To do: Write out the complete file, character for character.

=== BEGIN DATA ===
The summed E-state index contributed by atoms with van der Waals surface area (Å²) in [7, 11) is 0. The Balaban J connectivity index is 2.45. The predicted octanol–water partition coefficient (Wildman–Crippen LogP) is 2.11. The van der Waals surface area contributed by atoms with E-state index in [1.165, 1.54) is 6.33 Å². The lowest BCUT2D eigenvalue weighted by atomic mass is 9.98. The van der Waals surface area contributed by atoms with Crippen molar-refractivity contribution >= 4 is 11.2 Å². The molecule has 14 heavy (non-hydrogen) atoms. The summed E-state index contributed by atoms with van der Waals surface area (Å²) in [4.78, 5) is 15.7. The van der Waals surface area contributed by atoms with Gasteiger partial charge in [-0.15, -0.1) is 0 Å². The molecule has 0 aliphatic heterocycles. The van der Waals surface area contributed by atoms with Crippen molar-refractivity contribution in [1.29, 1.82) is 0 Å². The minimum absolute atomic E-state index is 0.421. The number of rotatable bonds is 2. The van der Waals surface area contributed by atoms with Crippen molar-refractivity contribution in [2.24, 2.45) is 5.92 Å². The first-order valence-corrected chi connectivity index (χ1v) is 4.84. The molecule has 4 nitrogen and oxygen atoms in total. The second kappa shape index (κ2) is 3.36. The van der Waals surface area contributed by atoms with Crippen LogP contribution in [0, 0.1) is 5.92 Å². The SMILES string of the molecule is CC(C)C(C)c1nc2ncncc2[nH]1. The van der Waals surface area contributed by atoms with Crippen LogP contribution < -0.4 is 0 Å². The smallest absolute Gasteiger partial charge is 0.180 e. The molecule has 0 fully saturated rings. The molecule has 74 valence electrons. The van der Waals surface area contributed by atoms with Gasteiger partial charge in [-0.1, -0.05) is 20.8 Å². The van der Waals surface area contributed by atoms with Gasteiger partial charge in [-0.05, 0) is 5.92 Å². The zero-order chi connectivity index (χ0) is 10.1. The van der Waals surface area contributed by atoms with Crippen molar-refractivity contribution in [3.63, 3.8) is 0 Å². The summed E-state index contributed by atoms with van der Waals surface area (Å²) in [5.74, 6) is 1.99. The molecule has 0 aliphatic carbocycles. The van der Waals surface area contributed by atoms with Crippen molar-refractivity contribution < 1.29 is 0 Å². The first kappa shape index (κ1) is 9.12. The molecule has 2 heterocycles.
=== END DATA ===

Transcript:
The summed E-state index contributed by atoms with van der Waals surface area (Å²) in [7, 11) is 0. The Balaban J connectivity index is 2.45. The predicted octanol–water partition coefficient (Wildman–Crippen LogP) is 2.11. The van der Waals surface area contributed by atoms with E-state index in [1.165, 1.54) is 6.33 Å². The lowest BCUT2D eigenvalue weighted by atomic mass is 9.98. The van der Waals surface area contributed by atoms with Crippen molar-refractivity contribution >= 4 is 11.2 Å². The molecule has 14 heavy (non-hydrogen) atoms. The summed E-state index contributed by atoms with van der Waals surface area (Å²) in [4.78, 5) is 15.7. The van der Waals surface area contributed by atoms with Gasteiger partial charge in [-0.15, -0.1) is 0 Å². The molecule has 0 aliphatic heterocycles. The van der Waals surface area contributed by atoms with Crippen molar-refractivity contribution in [1.29, 1.82) is 0 Å². The minimum absolute atomic E-state index is 0.421. The number of rotatable bonds is 2. The van der Waals surface area contributed by atoms with Crippen molar-refractivity contribution in [2.24, 2.45) is 5.92 Å². The first-order valence-corrected chi connectivity index (χ1v) is 4.84. The molecule has 4 nitrogen and oxygen atoms in total. The second kappa shape index (κ2) is 3.36. The van der Waals surface area contributed by atoms with Crippen LogP contribution in [0, 0.1) is 5.92 Å². The SMILES string of the molecule is CC(C)C(C)c1nc2ncncc2[nH]1. The van der Waals surface area contributed by atoms with Crippen LogP contribution < -0.4 is 0 Å². The smallest absolute Gasteiger partial charge is 0.180 e. The molecule has 0 fully saturated rings. The molecule has 74 valence electrons. The van der Waals surface area contributed by atoms with Gasteiger partial charge in [-0.1, -0.05) is 20.8 Å². The van der Waals surface area contributed by atoms with Gasteiger partial charge in [-0.05, 0) is 5.92 Å². The zero-order chi connectivity index (χ0) is 10.1. The van der Waals surface area contributed by atoms with Crippen molar-refractivity contribution in [3.63, 3.8) is 0 Å². The summed E-state index contributed by atoms with van der Waals surface area (Å²) in [5.74, 6) is 1.99. The molecule has 0 aliphatic carbocycles. The van der Waals surface area contributed by atoms with Crippen molar-refractivity contribution < 1.29 is 0 Å². The first kappa shape index (κ1) is 9.12. The molecule has 2 heterocycles.